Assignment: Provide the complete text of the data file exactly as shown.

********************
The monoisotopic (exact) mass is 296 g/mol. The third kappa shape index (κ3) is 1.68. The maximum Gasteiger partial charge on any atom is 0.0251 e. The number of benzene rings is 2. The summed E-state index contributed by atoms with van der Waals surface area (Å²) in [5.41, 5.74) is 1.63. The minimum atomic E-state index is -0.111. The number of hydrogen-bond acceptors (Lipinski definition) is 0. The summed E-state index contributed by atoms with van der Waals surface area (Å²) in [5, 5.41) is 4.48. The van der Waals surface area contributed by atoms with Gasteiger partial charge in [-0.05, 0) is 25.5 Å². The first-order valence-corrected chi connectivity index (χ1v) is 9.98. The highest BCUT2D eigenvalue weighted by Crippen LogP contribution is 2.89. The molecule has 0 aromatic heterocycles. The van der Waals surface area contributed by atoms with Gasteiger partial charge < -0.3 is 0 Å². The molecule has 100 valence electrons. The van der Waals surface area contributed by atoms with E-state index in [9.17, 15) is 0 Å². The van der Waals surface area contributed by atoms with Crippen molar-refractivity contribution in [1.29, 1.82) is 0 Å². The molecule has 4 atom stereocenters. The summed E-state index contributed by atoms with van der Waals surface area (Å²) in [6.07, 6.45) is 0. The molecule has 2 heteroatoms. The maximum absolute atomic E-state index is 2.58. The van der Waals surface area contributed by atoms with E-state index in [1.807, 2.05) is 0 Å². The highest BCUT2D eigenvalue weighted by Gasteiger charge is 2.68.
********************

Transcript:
The monoisotopic (exact) mass is 296 g/mol. The third kappa shape index (κ3) is 1.68. The maximum Gasteiger partial charge on any atom is 0.0251 e. The number of benzene rings is 2. The summed E-state index contributed by atoms with van der Waals surface area (Å²) in [5.41, 5.74) is 1.63. The minimum atomic E-state index is -0.111. The number of hydrogen-bond acceptors (Lipinski definition) is 0. The summed E-state index contributed by atoms with van der Waals surface area (Å²) in [5, 5.41) is 4.48. The van der Waals surface area contributed by atoms with Gasteiger partial charge in [-0.05, 0) is 25.5 Å². The first-order valence-corrected chi connectivity index (χ1v) is 9.98. The highest BCUT2D eigenvalue weighted by Crippen LogP contribution is 2.89. The molecule has 0 aromatic heterocycles. The van der Waals surface area contributed by atoms with Gasteiger partial charge < -0.3 is 0 Å². The molecule has 100 valence electrons. The van der Waals surface area contributed by atoms with E-state index in [9.17, 15) is 0 Å². The van der Waals surface area contributed by atoms with Crippen molar-refractivity contribution in [1.29, 1.82) is 0 Å². The molecule has 4 atom stereocenters. The summed E-state index contributed by atoms with van der Waals surface area (Å²) in [6.07, 6.45) is 0. The molecule has 2 heteroatoms. The maximum absolute atomic E-state index is 2.58. The van der Waals surface area contributed by atoms with E-state index in [1.807, 2.05) is 0 Å². The highest BCUT2D eigenvalue weighted by Gasteiger charge is 2.68.